3. Gardening

I wish this was something that I could actually do myself, but apartment living doesn't really afford me the opportunity to grow much in the line of my own fresh veggies *le sigh*. But, if you are lucky enough to live in a house with a yard, I highly recommend starting your own garden. Now, this may or may not be possible depending on what part of the country you're in, as growing conditions vary from state-to-state. Living in Texas, I'm lucky enough to be in a place where the soil is decent and growing conditions are pretty stable due to the fact that it rarely snows in the Austin area. Dallas folks aren't as lucky. That being said,  I grew up in South Dakota, where the winters are brutal and can last anywhere from four to six months or more. Yet, my parents had an awesome garden in our backyard every summer! The tomatoes grew like weeds, and the green beans, cabbage, zucchini, peppers and pumpkins also thrived quite well. My mom ended up with so many tomatoes one year that she couldn't keep up with all of the growth and had to can most of them in Mason jars lol We ended up giving half of our zucchini away as well. There's just something about getting your hands in the dirt and seeing the fruits of your labor! Urban gardening can be a pretty cool thing too for city folks. With the proper equipment and planning, fresh produce and herbs can be grown in the most unlikely places.

Pretty Rooftop Urban Garden


4. Your local grocery store

At times, rural folks may not have access to health food stores like Whole Foods or Sprouts, so the local grocery store is all they have to choose from. This is indeed a shame, but if this is your only fresh food resource, then you must find a way to embrace it. More conventional grocery stores are starting to carry more organic options and I've even seen some pastured, grass-fed meat at my local grocery store. These types of stores mostly cater to the general public, and not the more health-conscious crowd, but it is possible to find things like organic lettuce, spinach, and apples to name a few.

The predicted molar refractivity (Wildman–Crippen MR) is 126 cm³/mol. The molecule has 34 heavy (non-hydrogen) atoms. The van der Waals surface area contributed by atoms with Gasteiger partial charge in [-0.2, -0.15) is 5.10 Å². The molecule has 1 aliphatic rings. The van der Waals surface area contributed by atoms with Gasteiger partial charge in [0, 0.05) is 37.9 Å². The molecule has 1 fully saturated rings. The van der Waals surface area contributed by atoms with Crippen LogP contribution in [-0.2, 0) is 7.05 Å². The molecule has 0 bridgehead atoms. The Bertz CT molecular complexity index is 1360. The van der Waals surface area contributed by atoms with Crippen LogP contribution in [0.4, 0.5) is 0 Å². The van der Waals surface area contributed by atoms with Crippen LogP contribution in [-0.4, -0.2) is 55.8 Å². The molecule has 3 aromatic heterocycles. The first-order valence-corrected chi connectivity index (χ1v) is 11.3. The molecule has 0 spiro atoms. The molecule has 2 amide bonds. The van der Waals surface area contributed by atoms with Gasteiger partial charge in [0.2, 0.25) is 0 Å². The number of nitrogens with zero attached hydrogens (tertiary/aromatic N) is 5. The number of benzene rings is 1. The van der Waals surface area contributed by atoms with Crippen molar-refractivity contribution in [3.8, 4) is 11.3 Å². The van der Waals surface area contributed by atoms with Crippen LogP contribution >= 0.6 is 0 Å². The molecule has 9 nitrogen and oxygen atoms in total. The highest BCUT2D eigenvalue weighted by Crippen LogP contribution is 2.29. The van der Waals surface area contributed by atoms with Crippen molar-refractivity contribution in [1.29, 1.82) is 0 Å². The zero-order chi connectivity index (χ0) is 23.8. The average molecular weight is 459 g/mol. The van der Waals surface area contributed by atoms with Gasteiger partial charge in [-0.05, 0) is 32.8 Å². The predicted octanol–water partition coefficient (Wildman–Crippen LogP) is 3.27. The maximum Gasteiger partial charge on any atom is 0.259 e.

5. Local ranchers and farmers

Plowing through the country roads around my town, I've seen chicken and cattle farms galore! Living in the country does sometimes have its advantages. Eat Wild is also a great resource that allows you to look up (by state) local ranches and farms that offer up grass-fed and pastured meats, eggs, and other items. How perfect is that? On Eat Wild, I located a cattle farm called Always Grass-Fed Beef, LLC that is located about forty five miles east of Austin and offers beef that is raised on nutrient-dense grasses and legumes. Yes, please!

So that's about it for this post! Hopefully this gave you rural dwellers a good bit of info to help you out on your Paleo journey. Lastly, I wanted to give a shoutout to my new friend Sandra that I met via Twitter. She follows the AIP diet after being diagnosed with a rare autoimmune disease. She has her own awesome AIP blog and resource page, Living and Breathing - Relatively Unscathed. Check it out! Sandra is a great resource on all things AIP, and she's agreed to be my Paleo f(x) buddy this year, so I won't be all alone at the event! She hails from Truckee, CA and is flying into Austin for all the weekend's festivities. The event is coming up soon (May 19-21), so just a few more weeks away! I'm so glad to have someone to pal around with there and share ideas and tips with on Paleo living.

Until next time, be well, y'all!